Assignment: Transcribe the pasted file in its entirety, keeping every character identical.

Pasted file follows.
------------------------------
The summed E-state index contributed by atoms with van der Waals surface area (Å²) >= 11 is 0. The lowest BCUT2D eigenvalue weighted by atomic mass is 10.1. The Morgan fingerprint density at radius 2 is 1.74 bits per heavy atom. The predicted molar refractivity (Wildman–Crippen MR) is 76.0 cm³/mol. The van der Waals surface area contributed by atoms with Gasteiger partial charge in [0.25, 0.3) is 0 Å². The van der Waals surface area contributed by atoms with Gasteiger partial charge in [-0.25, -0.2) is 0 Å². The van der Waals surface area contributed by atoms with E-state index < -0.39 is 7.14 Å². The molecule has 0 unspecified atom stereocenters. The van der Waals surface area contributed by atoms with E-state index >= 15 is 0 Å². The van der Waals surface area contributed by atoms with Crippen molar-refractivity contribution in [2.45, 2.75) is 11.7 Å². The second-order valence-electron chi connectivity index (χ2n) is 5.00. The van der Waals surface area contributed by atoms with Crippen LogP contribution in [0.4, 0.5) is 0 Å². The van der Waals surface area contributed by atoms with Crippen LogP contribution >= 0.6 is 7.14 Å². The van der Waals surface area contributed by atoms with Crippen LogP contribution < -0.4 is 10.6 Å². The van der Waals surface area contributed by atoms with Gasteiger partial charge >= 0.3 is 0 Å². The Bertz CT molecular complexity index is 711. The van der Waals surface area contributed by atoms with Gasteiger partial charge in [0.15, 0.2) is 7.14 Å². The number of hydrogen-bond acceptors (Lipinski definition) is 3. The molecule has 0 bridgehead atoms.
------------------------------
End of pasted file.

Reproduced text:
The summed E-state index contributed by atoms with van der Waals surface area (Å²) >= 11 is 0. The lowest BCUT2D eigenvalue weighted by atomic mass is 10.1. The Morgan fingerprint density at radius 2 is 1.74 bits per heavy atom. The predicted molar refractivity (Wildman–Crippen MR) is 76.0 cm³/mol. The van der Waals surface area contributed by atoms with Gasteiger partial charge in [0.25, 0.3) is 0 Å². The van der Waals surface area contributed by atoms with Gasteiger partial charge in [-0.25, -0.2) is 0 Å². The van der Waals surface area contributed by atoms with E-state index < -0.39 is 7.14 Å². The molecule has 0 unspecified atom stereocenters. The van der Waals surface area contributed by atoms with E-state index >= 15 is 0 Å². The van der Waals surface area contributed by atoms with Crippen molar-refractivity contribution in [2.45, 2.75) is 11.7 Å². The second-order valence-electron chi connectivity index (χ2n) is 5.00. The van der Waals surface area contributed by atoms with Crippen LogP contribution in [0.4, 0.5) is 0 Å². The van der Waals surface area contributed by atoms with Crippen LogP contribution >= 0.6 is 7.14 Å². The van der Waals surface area contributed by atoms with Crippen LogP contribution < -0.4 is 10.6 Å². The van der Waals surface area contributed by atoms with Gasteiger partial charge >= 0.3 is 0 Å². The Bertz CT molecular complexity index is 711. The van der Waals surface area contributed by atoms with Gasteiger partial charge in [0.15, 0.2) is 7.14 Å². The number of hydrogen-bond acceptors (Lipinski definition) is 3. The molecule has 0 bridgehead atoms.